I read The Secret History by Donna Tartt over the course of ten days. For the first hundred pages I found it easy to put down, but then easy to pick up again. I chose it because of Twitter discussions and buzz about the author’s third novel, The Goldfinch. (The Secret History was her debut in 1992.)
So, yes, that means she’s had three books in twenty years or so. This is an account of an evening with Donna Tartt, which I found interesting. I admire a writer who carves her own path in the face of pressure to produce shorter books at a faster rate. Obviously, this isn’t the route every author should take or want to take, but good for her for doing what works for her. (Her books are long.)
I didn’t know much about The Secret History going in, but had been told it was very well written. Which it absolutely was. Reading TSH reminded me of reading in my teens and twenties, when I often picked up non-genre books I knew little about and didn’t know what I was in for or where the author was going. I enjoyed being thrown back into those memories. These days I read genre more often than not, and I either have a clear idea of the book from reviews, or I know the author’s work, so I again I have a clear idea of what I’m in for. I certainly don’t always want to go in blind, but I had rather forgotten what it was like and found it invigorating. Being a reader who wants different things at different times, I’m sure I’ll soon pick up a book that delivers exactly what I’m expecting. And it’s nice to have that choice.
The Secret History might be called a psychological thriller. (That’s on the book’s back cover.) It’s set in a college in Vermont that to me felt a bit unreal. I don’t know if that is really what small colleges are like or if Tartt was going for a somewhat alternate-reality college. Either way is fine with me. The book is told in first person, the narrator is not always dependable though I wouldn’t call him unreliable exactly—even if surprising nuggets of information come out at different times. He gets involved with a small coterie of students studying entirely under one professor (is this even possible? though I should quickly add it felt real in terms of the book itself) and he loses what moral compass he may have had.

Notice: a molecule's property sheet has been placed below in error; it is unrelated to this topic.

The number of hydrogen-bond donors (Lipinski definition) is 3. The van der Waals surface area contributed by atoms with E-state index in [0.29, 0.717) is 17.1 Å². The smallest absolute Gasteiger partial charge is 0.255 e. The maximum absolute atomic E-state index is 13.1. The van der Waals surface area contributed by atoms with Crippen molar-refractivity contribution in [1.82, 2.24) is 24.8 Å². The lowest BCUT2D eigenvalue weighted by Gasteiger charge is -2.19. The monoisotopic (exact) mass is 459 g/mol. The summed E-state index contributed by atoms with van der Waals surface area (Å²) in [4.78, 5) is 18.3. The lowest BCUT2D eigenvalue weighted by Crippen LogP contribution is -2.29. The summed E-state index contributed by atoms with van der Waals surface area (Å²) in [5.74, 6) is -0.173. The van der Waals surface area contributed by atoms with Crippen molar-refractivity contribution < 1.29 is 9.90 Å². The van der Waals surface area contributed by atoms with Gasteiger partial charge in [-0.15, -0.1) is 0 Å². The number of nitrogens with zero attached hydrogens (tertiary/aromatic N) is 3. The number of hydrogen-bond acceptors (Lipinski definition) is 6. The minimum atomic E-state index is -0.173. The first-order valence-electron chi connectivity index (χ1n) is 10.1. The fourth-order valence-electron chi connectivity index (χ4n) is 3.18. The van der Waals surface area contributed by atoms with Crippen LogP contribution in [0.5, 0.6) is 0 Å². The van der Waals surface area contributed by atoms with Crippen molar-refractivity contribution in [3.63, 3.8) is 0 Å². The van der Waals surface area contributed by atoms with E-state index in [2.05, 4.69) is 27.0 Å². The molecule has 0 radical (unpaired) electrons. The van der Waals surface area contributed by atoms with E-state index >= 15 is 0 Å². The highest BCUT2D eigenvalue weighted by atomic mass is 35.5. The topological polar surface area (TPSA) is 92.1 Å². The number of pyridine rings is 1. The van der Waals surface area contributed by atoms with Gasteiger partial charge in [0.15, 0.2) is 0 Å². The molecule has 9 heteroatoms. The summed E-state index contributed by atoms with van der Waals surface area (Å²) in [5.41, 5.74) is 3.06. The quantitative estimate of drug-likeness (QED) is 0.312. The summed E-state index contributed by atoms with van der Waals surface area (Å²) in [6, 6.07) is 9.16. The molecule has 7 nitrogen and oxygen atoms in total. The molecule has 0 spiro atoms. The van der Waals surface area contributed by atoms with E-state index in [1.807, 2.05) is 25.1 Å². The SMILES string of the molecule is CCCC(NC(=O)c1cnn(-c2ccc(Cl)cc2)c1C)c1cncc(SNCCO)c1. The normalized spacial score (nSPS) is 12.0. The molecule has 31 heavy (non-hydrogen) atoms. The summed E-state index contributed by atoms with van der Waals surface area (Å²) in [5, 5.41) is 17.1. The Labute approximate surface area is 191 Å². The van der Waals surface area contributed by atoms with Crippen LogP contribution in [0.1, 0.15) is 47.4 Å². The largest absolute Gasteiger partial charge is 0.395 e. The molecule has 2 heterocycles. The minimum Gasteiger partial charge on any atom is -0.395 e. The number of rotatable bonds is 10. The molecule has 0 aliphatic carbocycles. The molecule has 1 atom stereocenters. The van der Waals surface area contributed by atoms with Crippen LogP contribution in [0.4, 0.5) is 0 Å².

The narrator isn’t particularly likable, nor are the other main characters in the books. This is usually a problem for me, if I’m not enjoying the fictional people I’m spending time with, but Tartt has the ability to write these guys in a way that is quite captivating. You don’t end up rooting for them, not at all, but you certainly wonder what they are going to do next.
I had to laugh at myself, because as well as remembering what it felt like to start a book with little idea of what I was in for, I also remember my laser-like focus on any sexual or romantic descriptions, even slowing down to reread a section, always wanting a bit more. (This before I discovered I was a romance reader and writer.) Here too, I did this, and wanted more; I was tracking any suggestions of romantic and sexual feelings when that was in no way the focus. And followed no romance trajectory at all, I might add.
I’ve tried to write around the actual plot of the book, keeping spoilers away from this writeup, which is clearly not much of a review. I’m not sure I found the ending completely satisfying, but it was close, and until that point, it sure kept me turning the pages. I will try another of Tartt’s, perhaps The Goldfinch—I gather her second book, The Little Friend, is considered less successful—but not right away.
I have only so much patience for reading about a bunch of characters I don’t really like who make troubling (to say the least) moral choices, but while Gone Girl didn’t ultimately do much for me, in the end, this one resonated.